Accounting for optical distortions will be critical for understanding other fundamental properties of the zebrafish visual system. For example, a basic property of many visual neurons is that they respond strongest to stimuli presented in one specific region of the visual field, termed their receptive field (RF) (Hartline, 1938; Ringach, 2004; Zhang and Arrenberg, 2019). When we simulated the effect of Snell’s law on RF mapping under typical experimental conditions (Figure 2d), we predicted substantial errors in both the position and size of naively measured receptive fields (Figure 2e, Materials and methods). Depending on the properties of the true RF, its position and size could be either over or underestimated (Figure 2e–f), with the most drastic errors occurring for small RFs appearing near the edge of the Snell window.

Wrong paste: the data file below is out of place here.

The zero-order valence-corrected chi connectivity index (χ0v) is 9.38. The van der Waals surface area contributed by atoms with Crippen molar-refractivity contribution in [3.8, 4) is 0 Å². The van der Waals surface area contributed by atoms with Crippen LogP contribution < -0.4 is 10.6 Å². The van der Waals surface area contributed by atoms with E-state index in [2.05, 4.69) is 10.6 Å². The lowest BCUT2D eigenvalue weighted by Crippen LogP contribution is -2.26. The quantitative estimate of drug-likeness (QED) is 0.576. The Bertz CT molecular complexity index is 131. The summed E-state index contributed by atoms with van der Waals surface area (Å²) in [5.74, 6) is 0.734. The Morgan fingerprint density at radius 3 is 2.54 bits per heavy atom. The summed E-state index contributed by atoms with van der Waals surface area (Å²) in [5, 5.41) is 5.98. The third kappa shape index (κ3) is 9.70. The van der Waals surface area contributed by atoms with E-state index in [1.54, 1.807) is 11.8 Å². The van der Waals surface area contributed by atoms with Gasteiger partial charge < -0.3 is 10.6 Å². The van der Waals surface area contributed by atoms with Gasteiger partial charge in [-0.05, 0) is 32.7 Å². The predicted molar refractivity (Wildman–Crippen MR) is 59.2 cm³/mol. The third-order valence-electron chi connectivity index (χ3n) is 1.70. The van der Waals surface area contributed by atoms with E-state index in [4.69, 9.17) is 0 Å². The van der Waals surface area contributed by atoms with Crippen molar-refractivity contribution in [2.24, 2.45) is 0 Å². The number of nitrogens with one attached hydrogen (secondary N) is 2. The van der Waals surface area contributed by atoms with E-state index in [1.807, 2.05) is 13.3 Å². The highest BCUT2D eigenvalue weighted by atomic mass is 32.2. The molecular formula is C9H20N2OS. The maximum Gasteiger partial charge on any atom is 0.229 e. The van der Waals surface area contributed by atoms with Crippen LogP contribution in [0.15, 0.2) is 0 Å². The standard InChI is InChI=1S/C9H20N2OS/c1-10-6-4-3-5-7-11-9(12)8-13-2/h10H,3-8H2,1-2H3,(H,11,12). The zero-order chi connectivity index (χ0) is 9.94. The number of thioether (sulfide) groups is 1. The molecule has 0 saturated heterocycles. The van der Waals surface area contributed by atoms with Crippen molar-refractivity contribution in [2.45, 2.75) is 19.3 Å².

Future experiments could avoid distortions altogether by adjusting experimental hardware. For instance, fish could be immobilized in the center of waterfilled spheres (Zhang and Arrenberg, 2019; Dehmelt et al., 2019), or air interfaces could be removed altogether, such as by placing a projection screen inside the waterfilled arena. But in practice the former would restrict naturalistic behavior, and the latter would reduce light diffusion by shrinking the refractive index mismatch between the diffuser and transparent medium (water vs. air) that typical light diffusers use to transmit stimuli over a large range of angles. An engineering solution might build diffusive elements into the body of the fish tank (Stowers et al., 2017; Franke et al., 2019). Alternatively, we propose a simple computational solution to account for expected distortions when designing stimuli or analyzing data. Our tool (https://www.github.com/spoonsso/snell_tool/) converts between normal and distorted image representations for the most common zebrafish experiment configuration (Figure 1a), and other geometries could be analyzed similarly. This tool will therefore improve the interpretability and reproducibility of innovative experiments that capitalize on the unique experimental capabilities available in zebrafish neuroscience.